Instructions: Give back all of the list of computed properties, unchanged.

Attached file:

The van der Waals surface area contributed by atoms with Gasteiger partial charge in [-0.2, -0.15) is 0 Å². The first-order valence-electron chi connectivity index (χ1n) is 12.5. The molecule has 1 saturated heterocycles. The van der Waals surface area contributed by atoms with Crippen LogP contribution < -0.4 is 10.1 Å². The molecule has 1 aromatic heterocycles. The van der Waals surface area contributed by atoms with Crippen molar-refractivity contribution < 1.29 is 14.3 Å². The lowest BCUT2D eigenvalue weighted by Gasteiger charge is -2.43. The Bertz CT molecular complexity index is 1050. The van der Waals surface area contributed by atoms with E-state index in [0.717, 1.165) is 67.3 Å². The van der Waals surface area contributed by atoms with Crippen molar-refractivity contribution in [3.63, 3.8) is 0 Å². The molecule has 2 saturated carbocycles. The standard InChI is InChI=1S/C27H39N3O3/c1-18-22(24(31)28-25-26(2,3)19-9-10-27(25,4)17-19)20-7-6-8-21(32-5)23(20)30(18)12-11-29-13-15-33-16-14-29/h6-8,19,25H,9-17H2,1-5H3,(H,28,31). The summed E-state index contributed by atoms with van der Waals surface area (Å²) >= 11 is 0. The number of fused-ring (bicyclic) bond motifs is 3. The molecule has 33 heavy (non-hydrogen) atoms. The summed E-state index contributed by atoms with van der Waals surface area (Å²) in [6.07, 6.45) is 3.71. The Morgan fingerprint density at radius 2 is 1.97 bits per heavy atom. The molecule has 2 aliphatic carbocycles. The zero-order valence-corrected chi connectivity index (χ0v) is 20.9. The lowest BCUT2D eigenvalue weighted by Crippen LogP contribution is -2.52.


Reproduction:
The van der Waals surface area contributed by atoms with Gasteiger partial charge in [-0.2, -0.15) is 0 Å². The first-order valence-electron chi connectivity index (χ1n) is 12.5. The molecule has 1 saturated heterocycles. The van der Waals surface area contributed by atoms with Crippen LogP contribution < -0.4 is 10.1 Å². The molecule has 1 aromatic heterocycles. The van der Waals surface area contributed by atoms with Crippen molar-refractivity contribution < 1.29 is 14.3 Å². The lowest BCUT2D eigenvalue weighted by Gasteiger charge is -2.43. The Bertz CT molecular complexity index is 1050. The van der Waals surface area contributed by atoms with E-state index in [0.717, 1.165) is 67.3 Å². The van der Waals surface area contributed by atoms with Crippen molar-refractivity contribution in [3.63, 3.8) is 0 Å². The molecule has 2 saturated carbocycles. The standard InChI is InChI=1S/C27H39N3O3/c1-18-22(24(31)28-25-26(2,3)19-9-10-27(25,4)17-19)20-7-6-8-21(32-5)23(20)30(18)12-11-29-13-15-33-16-14-29/h6-8,19,25H,9-17H2,1-5H3,(H,28,31). The summed E-state index contributed by atoms with van der Waals surface area (Å²) >= 11 is 0. The number of fused-ring (bicyclic) bond motifs is 3. The molecule has 33 heavy (non-hydrogen) atoms. The summed E-state index contributed by atoms with van der Waals surface area (Å²) in [6.07, 6.45) is 3.71. The Morgan fingerprint density at radius 2 is 1.97 bits per heavy atom. The molecule has 2 aliphatic carbocycles. The zero-order valence-corrected chi connectivity index (χ0v) is 20.9. The lowest BCUT2D eigenvalue weighted by Crippen LogP contribution is -2.52.